As a child, I didn’t pay much attention to airplanes. Like most boys at the time, I was obsessed with cars. (When I was a teenager in the ’50s, my taste in porn ran to Car and Driver.) I can’t remember my first flight, although I would have been in my early twenties, and the plane would have been a Trans-Canada Airlines Viscount. I was never afraid of flying, but I have always marvelled at the miracle of aeronautic engineering that can lift a Boeing 747 off the ground and transport me from Toronto to London in seven hours. Now and then, I’ve daydreamed about learning to fly but never took the necessary steps, which I regret. I know people who can pilot a plane, and I envy them the feeling , shared by scuba divers, of doing something humans aren’t supposed to.
I came late to my love of airplanes. In the ’80s, I joined a small group of gentlemen adventurers who canoed Arctic rivers in the summer. Over the years, they did more than a dozen trips and took me on eight. Some rivers, like the Nahanni, now attract canoeists and whitewater rafters by the hundreds, but even they are so remote as to be almost beyond reach. What makes any of them accessible is an airplane that became the workhorse of the Canadian North, because it can take off and land where others can’t—including, as it happens, on sand and gravel riverbanks. I refer to the Canadian-made Twin Otter, whose remarkable story David Wilson tells in this issue (“Air Apparent”).
My freshman river was the Burnside, which runs north through the barren lands in what was still Northwest Territories, from Contwoyto Lake to Bathurst Inlet in the Beaufort Sea. In July 1983, eight of us flew to Yellowknife, where we chartered a Ptarmigan Airways Twin Otter to ferry us, our gear, and four canoes to a pre-arranged put-in. The seats on the plane’s starboard side were temporarily removed to make room for our canoes. The flight took two and a half hours, during which I experienced for the first time the western Arctic’s vast beauty, miles and miles of tundra and small lakes, the habitat of caribou, muskox, bears, wolves, foxes, hares, squirrels, countless bird species—and, as I would soon learn, mosquitoes. (In some of my photographs, my companions are wearing hats blackened with the relentless insects.)
We were on the river for ten days. John Turner had canoed it a few years before he became prime minister, and he kindly loaned us a copy of his notes (maps are unreliable on glacier-fed rivers, where the water levels vary from year to year). There was plenty of whitewater, which I came to enjoy, and a daylong portage at the end of the trip, which I didn’t. I have many memories, but two of the most vivid are of the Twin Otter flying south after depositing us on the river and, days later, reappearing—its engines audible before it was visible—to take us home. When it dropped us off, I felt what a child feels when his parents say goodbye on the first day of school: fearful and alone. On its return, I felt what he feels reconnecting with his family at the end of that first day: triumphant and relieved.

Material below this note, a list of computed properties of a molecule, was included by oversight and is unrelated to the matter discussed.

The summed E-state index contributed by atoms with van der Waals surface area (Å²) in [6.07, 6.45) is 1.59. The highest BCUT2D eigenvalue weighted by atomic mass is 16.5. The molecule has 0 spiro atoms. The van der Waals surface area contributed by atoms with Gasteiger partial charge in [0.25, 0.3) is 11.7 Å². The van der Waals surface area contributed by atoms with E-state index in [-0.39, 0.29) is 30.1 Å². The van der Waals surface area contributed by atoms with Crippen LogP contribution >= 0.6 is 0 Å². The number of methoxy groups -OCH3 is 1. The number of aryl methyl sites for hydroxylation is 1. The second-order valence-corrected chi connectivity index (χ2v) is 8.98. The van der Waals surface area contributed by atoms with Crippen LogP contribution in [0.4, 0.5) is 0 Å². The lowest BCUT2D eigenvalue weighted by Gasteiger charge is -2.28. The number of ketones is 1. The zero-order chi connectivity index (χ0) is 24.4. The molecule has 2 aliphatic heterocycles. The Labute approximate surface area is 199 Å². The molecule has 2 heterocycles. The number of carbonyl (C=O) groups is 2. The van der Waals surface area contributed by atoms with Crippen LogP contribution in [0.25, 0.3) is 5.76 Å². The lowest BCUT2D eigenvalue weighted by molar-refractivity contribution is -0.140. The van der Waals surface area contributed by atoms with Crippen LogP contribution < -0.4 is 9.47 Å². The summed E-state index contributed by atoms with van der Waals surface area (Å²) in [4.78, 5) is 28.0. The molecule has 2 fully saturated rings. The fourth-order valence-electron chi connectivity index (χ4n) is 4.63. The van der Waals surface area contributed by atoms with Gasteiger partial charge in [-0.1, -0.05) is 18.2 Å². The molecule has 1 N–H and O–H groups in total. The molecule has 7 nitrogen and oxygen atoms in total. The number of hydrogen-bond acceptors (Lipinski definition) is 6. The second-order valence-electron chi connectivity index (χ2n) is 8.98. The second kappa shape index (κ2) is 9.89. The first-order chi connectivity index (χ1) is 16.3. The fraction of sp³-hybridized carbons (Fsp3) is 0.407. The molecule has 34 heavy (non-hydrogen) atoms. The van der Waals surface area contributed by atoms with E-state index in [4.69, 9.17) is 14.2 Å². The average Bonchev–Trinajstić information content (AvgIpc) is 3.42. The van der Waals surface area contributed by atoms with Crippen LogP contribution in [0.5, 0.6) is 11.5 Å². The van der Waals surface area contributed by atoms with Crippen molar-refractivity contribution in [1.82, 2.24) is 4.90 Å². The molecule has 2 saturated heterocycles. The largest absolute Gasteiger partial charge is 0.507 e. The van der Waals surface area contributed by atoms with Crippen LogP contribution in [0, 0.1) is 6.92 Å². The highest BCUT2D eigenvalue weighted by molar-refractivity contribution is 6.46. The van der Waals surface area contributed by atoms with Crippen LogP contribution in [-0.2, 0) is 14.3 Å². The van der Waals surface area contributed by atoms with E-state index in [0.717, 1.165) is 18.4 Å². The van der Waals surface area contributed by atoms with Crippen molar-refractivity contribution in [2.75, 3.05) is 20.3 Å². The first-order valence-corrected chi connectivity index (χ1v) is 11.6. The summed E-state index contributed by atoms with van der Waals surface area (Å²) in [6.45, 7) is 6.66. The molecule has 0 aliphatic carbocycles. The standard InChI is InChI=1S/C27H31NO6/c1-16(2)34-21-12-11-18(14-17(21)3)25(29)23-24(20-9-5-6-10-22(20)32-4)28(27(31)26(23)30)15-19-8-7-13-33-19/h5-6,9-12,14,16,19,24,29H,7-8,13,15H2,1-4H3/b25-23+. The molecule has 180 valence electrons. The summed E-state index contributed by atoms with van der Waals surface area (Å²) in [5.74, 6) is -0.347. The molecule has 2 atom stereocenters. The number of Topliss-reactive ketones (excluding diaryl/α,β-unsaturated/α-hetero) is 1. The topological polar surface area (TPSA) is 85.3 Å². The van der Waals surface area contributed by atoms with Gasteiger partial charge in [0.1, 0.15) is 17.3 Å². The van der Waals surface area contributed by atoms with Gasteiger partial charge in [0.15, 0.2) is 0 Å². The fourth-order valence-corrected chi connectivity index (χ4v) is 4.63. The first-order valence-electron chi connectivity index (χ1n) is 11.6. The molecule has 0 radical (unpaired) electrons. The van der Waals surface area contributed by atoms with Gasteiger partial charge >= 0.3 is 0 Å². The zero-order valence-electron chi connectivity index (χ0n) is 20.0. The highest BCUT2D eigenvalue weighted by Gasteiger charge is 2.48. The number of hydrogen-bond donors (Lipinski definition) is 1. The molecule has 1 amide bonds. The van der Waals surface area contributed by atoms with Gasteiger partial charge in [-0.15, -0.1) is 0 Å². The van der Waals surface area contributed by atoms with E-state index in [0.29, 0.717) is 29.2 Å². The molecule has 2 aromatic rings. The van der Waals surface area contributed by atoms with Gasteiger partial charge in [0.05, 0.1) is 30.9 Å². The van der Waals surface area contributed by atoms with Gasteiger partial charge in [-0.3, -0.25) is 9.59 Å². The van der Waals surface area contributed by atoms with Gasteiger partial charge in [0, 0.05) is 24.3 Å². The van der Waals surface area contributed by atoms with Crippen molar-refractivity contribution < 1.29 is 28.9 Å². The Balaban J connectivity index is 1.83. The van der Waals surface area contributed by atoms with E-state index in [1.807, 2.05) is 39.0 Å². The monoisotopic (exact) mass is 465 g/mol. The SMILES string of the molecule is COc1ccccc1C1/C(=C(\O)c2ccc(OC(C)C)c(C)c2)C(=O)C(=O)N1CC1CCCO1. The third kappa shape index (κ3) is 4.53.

I would fly to other rivers in other Twin Otters, but not until I could no longer physically manage such adventures did I appreciate the plane’s importance. Not only did it open up the North; its commercial success was instrumental in creating Canada’s robust aviation industry, now the fifth largest in the world, ahead of Russia, Japan, Brazil, and China. Borrowing from the Twin Otter, Bombardier pioneered the design and manufacture of STOL (short takeoff and landing) technology and is now the world’s third-largest manufacturer of commercial airplanes, behind Boeing and Airbus. It has always bothered me that the cars Canadians make are all designed elsewhere. Not so our planes. The Twin Otter, as Canadian as a canoe, proves that we are so much more than mere hewers and drawers.
This appeared in the December 2013 issue.
John Macfarlane is the editor and co-publisher of The Walrus.
Mark Cabuena had his artwork chosen for American Illustration 27.